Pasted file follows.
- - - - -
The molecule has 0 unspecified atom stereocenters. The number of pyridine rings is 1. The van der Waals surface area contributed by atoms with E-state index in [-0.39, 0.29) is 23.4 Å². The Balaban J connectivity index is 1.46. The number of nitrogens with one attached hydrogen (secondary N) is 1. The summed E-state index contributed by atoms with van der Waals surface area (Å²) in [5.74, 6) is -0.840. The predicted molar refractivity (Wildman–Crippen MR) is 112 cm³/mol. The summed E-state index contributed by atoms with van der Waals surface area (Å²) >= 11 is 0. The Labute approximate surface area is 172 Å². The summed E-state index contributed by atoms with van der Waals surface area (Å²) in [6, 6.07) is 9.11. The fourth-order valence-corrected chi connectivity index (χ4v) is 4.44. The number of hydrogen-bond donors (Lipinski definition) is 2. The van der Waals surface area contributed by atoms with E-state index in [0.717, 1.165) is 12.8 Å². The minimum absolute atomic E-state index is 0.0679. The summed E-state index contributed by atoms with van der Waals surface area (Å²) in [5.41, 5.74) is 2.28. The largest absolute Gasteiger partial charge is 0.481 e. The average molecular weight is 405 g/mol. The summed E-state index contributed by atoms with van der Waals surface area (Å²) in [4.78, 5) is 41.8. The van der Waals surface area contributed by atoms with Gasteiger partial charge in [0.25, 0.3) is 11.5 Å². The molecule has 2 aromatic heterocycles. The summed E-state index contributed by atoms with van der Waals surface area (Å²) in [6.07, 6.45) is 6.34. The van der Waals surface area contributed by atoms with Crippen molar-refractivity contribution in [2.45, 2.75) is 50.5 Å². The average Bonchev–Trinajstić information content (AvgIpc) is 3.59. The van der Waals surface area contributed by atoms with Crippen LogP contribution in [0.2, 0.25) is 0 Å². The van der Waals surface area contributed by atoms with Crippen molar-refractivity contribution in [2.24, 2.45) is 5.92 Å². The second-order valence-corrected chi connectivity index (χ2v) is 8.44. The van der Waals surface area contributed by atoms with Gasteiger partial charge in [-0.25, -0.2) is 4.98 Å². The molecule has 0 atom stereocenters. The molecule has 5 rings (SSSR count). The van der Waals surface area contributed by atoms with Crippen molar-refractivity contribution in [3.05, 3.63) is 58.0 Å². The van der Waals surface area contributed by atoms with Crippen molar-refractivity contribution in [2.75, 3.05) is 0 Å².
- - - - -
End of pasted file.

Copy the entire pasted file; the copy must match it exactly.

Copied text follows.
The molecule has 0 unspecified atom stereocenters. The number of pyridine rings is 1. The van der Waals surface area contributed by atoms with E-state index in [-0.39, 0.29) is 23.4 Å². The Balaban J connectivity index is 1.46. The number of nitrogens with one attached hydrogen (secondary N) is 1. The summed E-state index contributed by atoms with van der Waals surface area (Å²) in [5.74, 6) is -0.840. The predicted molar refractivity (Wildman–Crippen MR) is 112 cm³/mol. The summed E-state index contributed by atoms with van der Waals surface area (Å²) >= 11 is 0. The Labute approximate surface area is 172 Å². The summed E-state index contributed by atoms with van der Waals surface area (Å²) in [6, 6.07) is 9.11. The fourth-order valence-corrected chi connectivity index (χ4v) is 4.44. The number of hydrogen-bond donors (Lipinski definition) is 2. The van der Waals surface area contributed by atoms with E-state index in [0.717, 1.165) is 12.8 Å². The minimum absolute atomic E-state index is 0.0679. The summed E-state index contributed by atoms with van der Waals surface area (Å²) in [5.41, 5.74) is 2.28. The largest absolute Gasteiger partial charge is 0.481 e. The average molecular weight is 405 g/mol. The summed E-state index contributed by atoms with van der Waals surface area (Å²) in [4.78, 5) is 41.8. The van der Waals surface area contributed by atoms with Gasteiger partial charge in [0.25, 0.3) is 11.5 Å². The molecule has 2 aromatic heterocycles. The summed E-state index contributed by atoms with van der Waals surface area (Å²) in [6.07, 6.45) is 6.34. The van der Waals surface area contributed by atoms with Crippen molar-refractivity contribution in [2.45, 2.75) is 50.5 Å². The average Bonchev–Trinajstić information content (AvgIpc) is 3.59. The van der Waals surface area contributed by atoms with Crippen LogP contribution in [0.2, 0.25) is 0 Å². The van der Waals surface area contributed by atoms with Crippen molar-refractivity contribution in [2.24, 2.45) is 5.92 Å². The second-order valence-corrected chi connectivity index (χ2v) is 8.44. The van der Waals surface area contributed by atoms with Gasteiger partial charge in [-0.25, -0.2) is 4.98 Å². The molecule has 0 atom stereocenters. The molecule has 5 rings (SSSR count). The van der Waals surface area contributed by atoms with Crippen molar-refractivity contribution in [3.05, 3.63) is 58.0 Å². The van der Waals surface area contributed by atoms with Crippen molar-refractivity contribution in [2.75, 3.05) is 0 Å².